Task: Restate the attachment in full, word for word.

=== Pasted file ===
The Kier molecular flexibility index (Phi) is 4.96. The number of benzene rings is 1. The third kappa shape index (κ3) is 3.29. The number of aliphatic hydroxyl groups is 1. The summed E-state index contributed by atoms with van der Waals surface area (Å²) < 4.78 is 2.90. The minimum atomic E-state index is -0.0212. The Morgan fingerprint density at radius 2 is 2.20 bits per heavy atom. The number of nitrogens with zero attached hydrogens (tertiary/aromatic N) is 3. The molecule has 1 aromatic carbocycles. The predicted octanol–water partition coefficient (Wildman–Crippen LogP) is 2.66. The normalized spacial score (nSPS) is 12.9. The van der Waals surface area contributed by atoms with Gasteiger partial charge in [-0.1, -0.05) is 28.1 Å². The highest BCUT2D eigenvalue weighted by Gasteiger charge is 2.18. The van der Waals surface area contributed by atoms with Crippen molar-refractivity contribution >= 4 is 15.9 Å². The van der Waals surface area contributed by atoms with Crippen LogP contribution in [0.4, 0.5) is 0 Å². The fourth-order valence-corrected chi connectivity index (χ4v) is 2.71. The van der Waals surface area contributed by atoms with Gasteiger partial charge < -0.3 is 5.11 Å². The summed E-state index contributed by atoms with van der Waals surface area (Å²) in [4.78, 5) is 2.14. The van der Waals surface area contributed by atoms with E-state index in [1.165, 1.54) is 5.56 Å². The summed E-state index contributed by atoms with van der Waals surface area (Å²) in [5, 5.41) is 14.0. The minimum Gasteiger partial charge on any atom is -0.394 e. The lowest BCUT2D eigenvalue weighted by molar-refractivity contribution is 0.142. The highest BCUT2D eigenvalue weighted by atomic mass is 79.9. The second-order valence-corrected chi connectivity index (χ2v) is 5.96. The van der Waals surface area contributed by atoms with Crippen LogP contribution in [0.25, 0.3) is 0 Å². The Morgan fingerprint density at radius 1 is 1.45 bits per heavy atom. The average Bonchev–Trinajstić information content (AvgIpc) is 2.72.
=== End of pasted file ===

The Kier molecular flexibility index (Phi) is 4.96. The number of benzene rings is 1. The third kappa shape index (κ3) is 3.29. The number of aliphatic hydroxyl groups is 1. The summed E-state index contributed by atoms with van der Waals surface area (Å²) < 4.78 is 2.90. The minimum atomic E-state index is -0.0212. The Morgan fingerprint density at radius 2 is 2.20 bits per heavy atom. The number of nitrogens with zero attached hydrogens (tertiary/aromatic N) is 3. The molecule has 1 aromatic carbocycles. The predicted octanol–water partition coefficient (Wildman–Crippen LogP) is 2.66. The normalized spacial score (nSPS) is 12.9. The van der Waals surface area contributed by atoms with Gasteiger partial charge in [-0.1, -0.05) is 28.1 Å². The highest BCUT2D eigenvalue weighted by Gasteiger charge is 2.18. The van der Waals surface area contributed by atoms with Crippen molar-refractivity contribution >= 4 is 15.9 Å². The van der Waals surface area contributed by atoms with Crippen LogP contribution in [0.4, 0.5) is 0 Å². The fourth-order valence-corrected chi connectivity index (χ4v) is 2.71. The van der Waals surface area contributed by atoms with Gasteiger partial charge < -0.3 is 5.11 Å². The summed E-state index contributed by atoms with van der Waals surface area (Å²) in [4.78, 5) is 2.14. The van der Waals surface area contributed by atoms with E-state index in [1.165, 1.54) is 5.56 Å². The summed E-state index contributed by atoms with van der Waals surface area (Å²) in [5, 5.41) is 14.0. The minimum Gasteiger partial charge on any atom is -0.394 e. The lowest BCUT2D eigenvalue weighted by molar-refractivity contribution is 0.142. The highest BCUT2D eigenvalue weighted by atomic mass is 79.9. The second-order valence-corrected chi connectivity index (χ2v) is 5.96. The van der Waals surface area contributed by atoms with Crippen LogP contribution in [0.25, 0.3) is 0 Å². The Morgan fingerprint density at radius 1 is 1.45 bits per heavy atom. The average Bonchev–Trinajstić information content (AvgIpc) is 2.72.